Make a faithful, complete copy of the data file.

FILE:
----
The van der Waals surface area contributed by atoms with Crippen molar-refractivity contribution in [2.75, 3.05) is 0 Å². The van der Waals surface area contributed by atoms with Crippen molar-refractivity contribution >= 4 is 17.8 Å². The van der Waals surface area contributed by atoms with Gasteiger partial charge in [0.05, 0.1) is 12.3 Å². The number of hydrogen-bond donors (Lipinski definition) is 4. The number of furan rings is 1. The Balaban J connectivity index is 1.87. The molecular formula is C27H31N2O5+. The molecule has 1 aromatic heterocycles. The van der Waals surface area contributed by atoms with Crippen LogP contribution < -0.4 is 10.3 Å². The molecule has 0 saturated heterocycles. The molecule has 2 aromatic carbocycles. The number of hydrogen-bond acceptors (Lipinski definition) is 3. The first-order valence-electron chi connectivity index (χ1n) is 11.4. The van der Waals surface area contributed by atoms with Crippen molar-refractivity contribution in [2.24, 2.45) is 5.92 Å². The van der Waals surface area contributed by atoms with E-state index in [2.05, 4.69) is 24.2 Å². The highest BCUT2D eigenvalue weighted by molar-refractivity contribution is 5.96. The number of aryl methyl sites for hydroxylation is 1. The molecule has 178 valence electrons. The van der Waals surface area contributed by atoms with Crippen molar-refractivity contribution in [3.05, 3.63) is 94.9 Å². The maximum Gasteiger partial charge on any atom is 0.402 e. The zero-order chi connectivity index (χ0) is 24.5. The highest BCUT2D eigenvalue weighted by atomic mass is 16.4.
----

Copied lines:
The van der Waals surface area contributed by atoms with Crippen molar-refractivity contribution in [2.75, 3.05) is 0 Å². The van der Waals surface area contributed by atoms with Crippen molar-refractivity contribution >= 4 is 17.8 Å². The van der Waals surface area contributed by atoms with Gasteiger partial charge in [0.05, 0.1) is 12.3 Å². The number of hydrogen-bond donors (Lipinski definition) is 4. The number of furan rings is 1. The Balaban J connectivity index is 1.87. The molecular formula is C27H31N2O5+. The molecule has 1 aromatic heterocycles. The van der Waals surface area contributed by atoms with Crippen LogP contribution < -0.4 is 10.3 Å². The molecule has 0 saturated heterocycles. The molecule has 2 aromatic carbocycles. The number of hydrogen-bond acceptors (Lipinski definition) is 3. The first-order valence-electron chi connectivity index (χ1n) is 11.4. The van der Waals surface area contributed by atoms with Crippen molar-refractivity contribution in [2.24, 2.45) is 5.92 Å². The van der Waals surface area contributed by atoms with E-state index in [2.05, 4.69) is 24.2 Å². The highest BCUT2D eigenvalue weighted by molar-refractivity contribution is 5.96. The number of aryl methyl sites for hydroxylation is 1. The molecule has 178 valence electrons. The van der Waals surface area contributed by atoms with Crippen molar-refractivity contribution in [3.05, 3.63) is 94.9 Å². The maximum Gasteiger partial charge on any atom is 0.402 e. The zero-order chi connectivity index (χ0) is 24.5. The highest BCUT2D eigenvalue weighted by atomic mass is 16.4.